THE BLOG

This Week I Ate... The Shed

22/07/2014 00:33 BST | Updated 20/09/2014 10:59 BST

What might your fantasy restaurant be like? You can cast aside the economic realities of running a place, wretched staffing problems, annoying customers and pesky critics

I don't suppose my own version is so rare. A little place with not too many covers to worry about, a few dab hands in the kitchen and a table where the patron (that's me) eats. The wine list would be simple but good, a few aromatic house whites, some classic reds (a French Chateau Figeac here, an Australian Yarra Yering there) and some cheeky pudding wines.

The menu would filled with some eclectic but solid dishes using British seasonal produce. And, of course, the menu would have a self-saucing chocolate fondant - served, a la Francais - after a small plate of little cheeses.

So I'm always intrigued to find somewhere that is nudging at my pointless dream. (The relentlessness of running a restaurant would force me to part with my dream after a couple of services). Which brings me to The Shed. This is a quaint little gaffe in Notting Hill. It nods at my dream with its smallish number of covers - 55 - a brilliant team in the kitchen, and a menu that combines British produce with serious un-flippant ingenuity.

On paper the place sounds ludicrous. Imagine if three Sloaney brothers gathered round the kitchen table of a farmhouse in a village called Nutbourne and cooked up a plan to open a restaurant in London that used the produce from the family farm.

You might not Adam and Eve that the idea would move beyond the fifth bottle of wine.

But cast aside such prejudice. For Richard, Oliver and Gregory Gladwin had that conversation and The Shed is the result. Richard is the manager, Oliver, the chef, and Gregory, the farmer.

The result of this unlikely sibling trio is food that is as delicious as the place is charming. And it sees The Shed is its finest incarnation yet.

I remember it from years ago when it was called The Ark. It was half the size and was literally a shed. There can't have been more than 25 covers but I can't remember the food. Then Jean Christophe Novelli took it over where, for what might be called a limited period, he spun sugar and turned out buttery Frenchness.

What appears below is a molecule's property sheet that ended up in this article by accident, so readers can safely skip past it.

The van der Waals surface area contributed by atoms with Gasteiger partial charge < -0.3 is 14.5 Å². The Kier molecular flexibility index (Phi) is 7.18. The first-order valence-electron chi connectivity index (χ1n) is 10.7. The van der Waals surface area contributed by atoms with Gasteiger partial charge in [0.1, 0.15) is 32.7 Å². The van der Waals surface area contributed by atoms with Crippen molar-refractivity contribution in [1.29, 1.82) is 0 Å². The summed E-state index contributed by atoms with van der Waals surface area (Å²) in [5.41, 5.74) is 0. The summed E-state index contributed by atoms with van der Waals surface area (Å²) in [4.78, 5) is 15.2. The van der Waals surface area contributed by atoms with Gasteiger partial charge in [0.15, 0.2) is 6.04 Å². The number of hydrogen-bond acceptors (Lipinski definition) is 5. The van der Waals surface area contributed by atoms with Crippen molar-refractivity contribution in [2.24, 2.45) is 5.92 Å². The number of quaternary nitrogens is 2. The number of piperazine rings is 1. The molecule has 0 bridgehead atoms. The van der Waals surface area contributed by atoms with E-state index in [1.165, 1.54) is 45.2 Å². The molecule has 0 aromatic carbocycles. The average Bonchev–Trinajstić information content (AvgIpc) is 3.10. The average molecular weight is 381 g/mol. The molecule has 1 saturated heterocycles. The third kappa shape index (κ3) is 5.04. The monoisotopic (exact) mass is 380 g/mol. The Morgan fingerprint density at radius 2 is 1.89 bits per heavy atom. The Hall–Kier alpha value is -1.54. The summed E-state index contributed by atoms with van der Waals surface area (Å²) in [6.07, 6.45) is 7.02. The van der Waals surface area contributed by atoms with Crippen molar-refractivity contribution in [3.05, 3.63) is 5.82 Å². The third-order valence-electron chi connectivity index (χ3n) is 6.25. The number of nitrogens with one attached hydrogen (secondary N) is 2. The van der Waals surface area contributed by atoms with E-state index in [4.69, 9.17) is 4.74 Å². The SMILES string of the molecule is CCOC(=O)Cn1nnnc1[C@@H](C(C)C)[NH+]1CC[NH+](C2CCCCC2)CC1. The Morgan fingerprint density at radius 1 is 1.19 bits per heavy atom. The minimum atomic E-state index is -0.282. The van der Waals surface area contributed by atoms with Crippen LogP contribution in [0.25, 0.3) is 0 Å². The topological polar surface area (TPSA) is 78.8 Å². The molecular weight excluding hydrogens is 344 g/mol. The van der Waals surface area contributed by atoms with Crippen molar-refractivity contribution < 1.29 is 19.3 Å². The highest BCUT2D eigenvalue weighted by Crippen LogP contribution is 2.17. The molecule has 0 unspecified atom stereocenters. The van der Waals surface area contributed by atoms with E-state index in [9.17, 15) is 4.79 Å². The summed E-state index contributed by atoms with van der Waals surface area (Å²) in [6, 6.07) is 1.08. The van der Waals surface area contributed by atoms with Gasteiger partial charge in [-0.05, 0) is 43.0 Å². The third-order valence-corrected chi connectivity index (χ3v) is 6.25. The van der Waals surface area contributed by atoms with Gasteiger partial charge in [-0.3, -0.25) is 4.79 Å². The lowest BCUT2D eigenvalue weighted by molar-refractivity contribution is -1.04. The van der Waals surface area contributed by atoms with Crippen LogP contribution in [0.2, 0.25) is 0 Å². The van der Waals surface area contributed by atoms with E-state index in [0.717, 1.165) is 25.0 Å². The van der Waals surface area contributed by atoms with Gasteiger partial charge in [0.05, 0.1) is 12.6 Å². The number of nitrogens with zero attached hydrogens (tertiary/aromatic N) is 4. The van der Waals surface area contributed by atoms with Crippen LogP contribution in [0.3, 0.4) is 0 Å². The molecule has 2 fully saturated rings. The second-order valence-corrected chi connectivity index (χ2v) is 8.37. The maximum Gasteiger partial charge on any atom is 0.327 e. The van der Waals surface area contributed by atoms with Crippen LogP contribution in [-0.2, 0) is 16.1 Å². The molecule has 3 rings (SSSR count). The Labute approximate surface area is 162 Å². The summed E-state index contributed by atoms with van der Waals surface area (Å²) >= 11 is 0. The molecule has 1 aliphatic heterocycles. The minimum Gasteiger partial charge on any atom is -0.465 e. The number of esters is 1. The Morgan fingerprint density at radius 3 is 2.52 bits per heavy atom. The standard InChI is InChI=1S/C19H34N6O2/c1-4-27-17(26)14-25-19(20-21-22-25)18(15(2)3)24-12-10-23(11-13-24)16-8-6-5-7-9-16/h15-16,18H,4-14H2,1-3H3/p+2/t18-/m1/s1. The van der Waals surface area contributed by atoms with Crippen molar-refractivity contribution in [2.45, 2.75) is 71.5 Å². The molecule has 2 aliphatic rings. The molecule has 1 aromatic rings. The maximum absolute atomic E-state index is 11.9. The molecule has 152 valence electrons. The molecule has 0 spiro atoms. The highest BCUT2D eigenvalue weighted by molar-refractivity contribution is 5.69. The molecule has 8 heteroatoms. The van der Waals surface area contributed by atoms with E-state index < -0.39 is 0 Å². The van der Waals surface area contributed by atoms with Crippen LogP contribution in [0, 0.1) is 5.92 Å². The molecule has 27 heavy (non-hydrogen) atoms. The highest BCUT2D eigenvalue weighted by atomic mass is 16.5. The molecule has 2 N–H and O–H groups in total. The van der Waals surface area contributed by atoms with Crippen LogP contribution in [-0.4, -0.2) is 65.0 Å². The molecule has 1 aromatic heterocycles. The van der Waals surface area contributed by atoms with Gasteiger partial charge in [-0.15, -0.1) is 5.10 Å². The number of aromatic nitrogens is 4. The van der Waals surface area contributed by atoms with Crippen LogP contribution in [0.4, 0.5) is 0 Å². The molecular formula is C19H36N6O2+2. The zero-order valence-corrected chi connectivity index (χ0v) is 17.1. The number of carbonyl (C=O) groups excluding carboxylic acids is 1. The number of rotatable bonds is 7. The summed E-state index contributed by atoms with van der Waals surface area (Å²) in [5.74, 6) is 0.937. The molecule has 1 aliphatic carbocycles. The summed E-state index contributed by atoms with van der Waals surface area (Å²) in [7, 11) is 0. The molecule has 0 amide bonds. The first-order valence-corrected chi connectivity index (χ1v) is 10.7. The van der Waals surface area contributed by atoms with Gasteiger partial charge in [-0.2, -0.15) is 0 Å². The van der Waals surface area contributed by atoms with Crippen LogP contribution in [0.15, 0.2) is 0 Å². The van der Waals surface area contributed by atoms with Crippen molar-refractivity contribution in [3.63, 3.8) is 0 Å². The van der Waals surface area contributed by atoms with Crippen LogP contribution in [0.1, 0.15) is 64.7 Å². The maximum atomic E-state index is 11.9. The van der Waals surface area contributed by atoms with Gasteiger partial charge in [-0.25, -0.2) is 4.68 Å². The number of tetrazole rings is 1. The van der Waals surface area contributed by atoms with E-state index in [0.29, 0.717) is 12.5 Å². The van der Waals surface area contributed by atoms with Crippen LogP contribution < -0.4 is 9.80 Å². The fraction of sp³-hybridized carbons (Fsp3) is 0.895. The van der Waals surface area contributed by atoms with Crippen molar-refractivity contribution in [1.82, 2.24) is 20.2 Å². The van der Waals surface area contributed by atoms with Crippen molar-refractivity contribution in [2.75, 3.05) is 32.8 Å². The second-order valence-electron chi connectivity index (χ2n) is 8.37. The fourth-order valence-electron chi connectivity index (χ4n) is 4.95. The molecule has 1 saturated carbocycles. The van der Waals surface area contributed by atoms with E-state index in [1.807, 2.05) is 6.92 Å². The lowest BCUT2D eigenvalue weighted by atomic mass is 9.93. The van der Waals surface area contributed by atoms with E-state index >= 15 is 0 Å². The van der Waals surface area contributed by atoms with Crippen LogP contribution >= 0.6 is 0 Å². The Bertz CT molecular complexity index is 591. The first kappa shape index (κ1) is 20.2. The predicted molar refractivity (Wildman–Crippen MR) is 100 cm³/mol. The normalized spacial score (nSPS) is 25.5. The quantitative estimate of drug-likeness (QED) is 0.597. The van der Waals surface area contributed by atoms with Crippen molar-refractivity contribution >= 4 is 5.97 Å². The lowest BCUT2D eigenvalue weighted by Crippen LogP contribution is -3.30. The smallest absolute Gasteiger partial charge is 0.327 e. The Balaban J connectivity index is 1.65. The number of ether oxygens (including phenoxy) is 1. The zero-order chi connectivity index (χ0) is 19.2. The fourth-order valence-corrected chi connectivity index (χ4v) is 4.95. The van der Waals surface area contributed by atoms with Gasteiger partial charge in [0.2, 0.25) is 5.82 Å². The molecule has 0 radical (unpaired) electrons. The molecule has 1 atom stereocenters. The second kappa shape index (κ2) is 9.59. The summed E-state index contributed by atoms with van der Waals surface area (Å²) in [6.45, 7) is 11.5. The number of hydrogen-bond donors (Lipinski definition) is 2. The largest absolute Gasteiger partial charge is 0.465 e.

These days there is a little terrace at the entrance, the furniture is a deliberate hotch potch of stuff presumably picked up at reclamation and antique fairs. So there's a random collection of tables. I sat on some kind of high iron stool which looked incredibly uncomfortable but weirdly was quite the opposite.

The food is similarly foraged. Like the furniture, what is delivered is not necessarily what its maker intended, yet it is much the better for it.

So, for example, out comes broad bean humous. And you might scoff at this, boldly and not incorrectly stating that humous is made from chick peas, not broad beans. Yet, as I have now discovered and in news that will shock every Middle Eastern and Turkish humous habitué, humous should be made with broad beans.

In fact I think it is the only thing that broad beans should henceforth be used for. Broad beans have a cardboard texture and flat taste that in my view makes podding them all the more painful.

But if you can find someone to not just pod the beads, but to remove that little layer of skin and then mulch with garlic, tahini, crème fraiche, lemon juice and mint and you will be faced with a beautiful culinary revelation.

At The Shed the humous arrives with a novel kind of crisp bread and some chive flowers. It really is a wonderful thing. It's the sort of dish that makes me loathe Michelin. Innovative, delicious beautiful and totally off their fussy Franco-gastrophilanthropic radar. You see I don't think a heavy, cheap Samonsite suitcase-wielding Michelin inspector would allow themselves to set foot inside somewhere like this. Which is a shame as they might learn something.

They would learn about this new humous, and eat some lamb chips. This is lamb, roasted and torn off its bones and pressed into the size and shape of large chips. It's served with harissa and parsley. It's a deeply muttony (yes, muttony lamb) dish redolent of the best flavours you get in Morocco.

We had hake too. A lovely little piece of fish, cooked perfectly and that came with a new potato experience. They take Maris Pipers, roast them in their skins, scoop out the flesh and then mix with so much lemon juice that the potato curdles. The mixture is then tempered with rape seed oil. It's an incredible thing to do to a potato and the hake loves it.

We had some pigeon too, which we hadn't ordered. It was nicely pink and we ate a slice before having the rest boxed up to take away.

Puddings were clever little bits of inventiveness too. Remember the Walls Vienetta? An invented ice-cream cake with a clever name which made you think it was a mass-produced take on some Venetian dessert?

Well Walls made the whole thing up in an industrial kitchen. And now The Shed has added to the mythology by creating an even better restaurant version.

We also ate small bits of honeycomb crunch dipped in chocolate and served with light dollops of mascarpone.

The Shed is one of several places in London proudly defining modern British cooking. The Gladwin boys have done good. With The Shed neatly tucked under their belts, they'll grow and be big names. They have a new place called Rabbit set to open on the Kings Road. One day people will look back at the halcyon days of their early career when the brotherly threesome focussed asll their energies on this one little place. Get a table so you can tell people you were there when it started.